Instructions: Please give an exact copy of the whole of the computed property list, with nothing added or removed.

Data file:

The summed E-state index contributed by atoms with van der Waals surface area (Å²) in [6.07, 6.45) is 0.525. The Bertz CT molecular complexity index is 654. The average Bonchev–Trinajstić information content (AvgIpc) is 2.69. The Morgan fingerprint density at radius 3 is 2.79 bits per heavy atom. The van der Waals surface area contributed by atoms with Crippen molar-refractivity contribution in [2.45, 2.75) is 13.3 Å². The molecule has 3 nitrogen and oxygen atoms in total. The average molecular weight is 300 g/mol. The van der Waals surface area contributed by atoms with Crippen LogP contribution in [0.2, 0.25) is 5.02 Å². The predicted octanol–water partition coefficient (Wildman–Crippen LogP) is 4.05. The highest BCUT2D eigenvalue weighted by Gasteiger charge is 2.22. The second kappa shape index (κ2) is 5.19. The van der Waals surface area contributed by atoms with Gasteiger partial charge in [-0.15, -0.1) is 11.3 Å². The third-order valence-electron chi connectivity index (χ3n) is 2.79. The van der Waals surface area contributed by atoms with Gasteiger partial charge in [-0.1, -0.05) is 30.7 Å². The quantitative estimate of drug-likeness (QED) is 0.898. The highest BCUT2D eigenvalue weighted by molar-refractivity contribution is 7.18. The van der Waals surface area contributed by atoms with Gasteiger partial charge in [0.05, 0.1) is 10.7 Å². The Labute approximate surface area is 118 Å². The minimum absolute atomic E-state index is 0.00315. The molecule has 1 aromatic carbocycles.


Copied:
The summed E-state index contributed by atoms with van der Waals surface area (Å²) in [6.07, 6.45) is 0.525. The Bertz CT molecular complexity index is 654. The average Bonchev–Trinajstić information content (AvgIpc) is 2.69. The Morgan fingerprint density at radius 3 is 2.79 bits per heavy atom. The van der Waals surface area contributed by atoms with Crippen molar-refractivity contribution in [2.45, 2.75) is 13.3 Å². The molecule has 3 nitrogen and oxygen atoms in total. The average molecular weight is 300 g/mol. The van der Waals surface area contributed by atoms with Crippen LogP contribution in [0.2, 0.25) is 5.02 Å². The predicted octanol–water partition coefficient (Wildman–Crippen LogP) is 4.05. The highest BCUT2D eigenvalue weighted by Gasteiger charge is 2.22. The second kappa shape index (κ2) is 5.19. The van der Waals surface area contributed by atoms with Gasteiger partial charge in [-0.15, -0.1) is 11.3 Å². The third-order valence-electron chi connectivity index (χ3n) is 2.79. The van der Waals surface area contributed by atoms with Gasteiger partial charge in [-0.1, -0.05) is 30.7 Å². The quantitative estimate of drug-likeness (QED) is 0.898. The highest BCUT2D eigenvalue weighted by molar-refractivity contribution is 7.18. The van der Waals surface area contributed by atoms with Gasteiger partial charge in [0.05, 0.1) is 10.7 Å². The Labute approximate surface area is 118 Å². The minimum absolute atomic E-state index is 0.00315. The molecule has 1 aromatic carbocycles.